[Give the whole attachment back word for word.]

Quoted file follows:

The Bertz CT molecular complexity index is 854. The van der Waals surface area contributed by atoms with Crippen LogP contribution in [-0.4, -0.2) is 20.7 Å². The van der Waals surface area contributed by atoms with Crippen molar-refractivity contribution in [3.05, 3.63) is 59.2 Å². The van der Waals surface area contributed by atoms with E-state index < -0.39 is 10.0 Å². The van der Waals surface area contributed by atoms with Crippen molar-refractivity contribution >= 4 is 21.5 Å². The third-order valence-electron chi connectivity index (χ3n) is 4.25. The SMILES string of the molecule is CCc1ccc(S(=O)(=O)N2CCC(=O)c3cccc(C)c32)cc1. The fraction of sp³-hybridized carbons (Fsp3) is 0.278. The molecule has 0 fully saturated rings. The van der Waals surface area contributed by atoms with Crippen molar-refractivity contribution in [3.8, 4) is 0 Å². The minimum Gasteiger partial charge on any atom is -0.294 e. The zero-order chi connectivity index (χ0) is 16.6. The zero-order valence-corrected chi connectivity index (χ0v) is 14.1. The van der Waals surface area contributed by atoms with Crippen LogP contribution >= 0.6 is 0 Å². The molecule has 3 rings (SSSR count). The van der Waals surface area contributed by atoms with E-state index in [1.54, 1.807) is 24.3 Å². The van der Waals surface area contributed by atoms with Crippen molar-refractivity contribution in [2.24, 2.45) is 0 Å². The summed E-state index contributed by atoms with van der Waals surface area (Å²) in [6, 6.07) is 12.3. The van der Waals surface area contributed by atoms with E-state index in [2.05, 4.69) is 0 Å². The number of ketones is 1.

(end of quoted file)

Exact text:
The Bertz CT molecular complexity index is 854. The van der Waals surface area contributed by atoms with Crippen LogP contribution in [-0.4, -0.2) is 20.7 Å². The van der Waals surface area contributed by atoms with Crippen molar-refractivity contribution in [3.05, 3.63) is 59.2 Å². The van der Waals surface area contributed by atoms with E-state index < -0.39 is 10.0 Å². The van der Waals surface area contributed by atoms with Crippen molar-refractivity contribution >= 4 is 21.5 Å². The third-order valence-electron chi connectivity index (χ3n) is 4.25. The SMILES string of the molecule is CCc1ccc(S(=O)(=O)N2CCC(=O)c3cccc(C)c32)cc1. The fraction of sp³-hybridized carbons (Fsp3) is 0.278. The molecule has 0 fully saturated rings. The van der Waals surface area contributed by atoms with Crippen molar-refractivity contribution in [3.8, 4) is 0 Å². The minimum Gasteiger partial charge on any atom is -0.294 e. The zero-order chi connectivity index (χ0) is 16.6. The zero-order valence-corrected chi connectivity index (χ0v) is 14.1. The van der Waals surface area contributed by atoms with Crippen LogP contribution >= 0.6 is 0 Å². The molecule has 3 rings (SSSR count). The van der Waals surface area contributed by atoms with E-state index in [1.54, 1.807) is 24.3 Å². The van der Waals surface area contributed by atoms with Crippen molar-refractivity contribution in [2.24, 2.45) is 0 Å². The summed E-state index contributed by atoms with van der Waals surface area (Å²) in [6, 6.07) is 12.3. The van der Waals surface area contributed by atoms with E-state index in [2.05, 4.69) is 0 Å². The number of ketones is 1.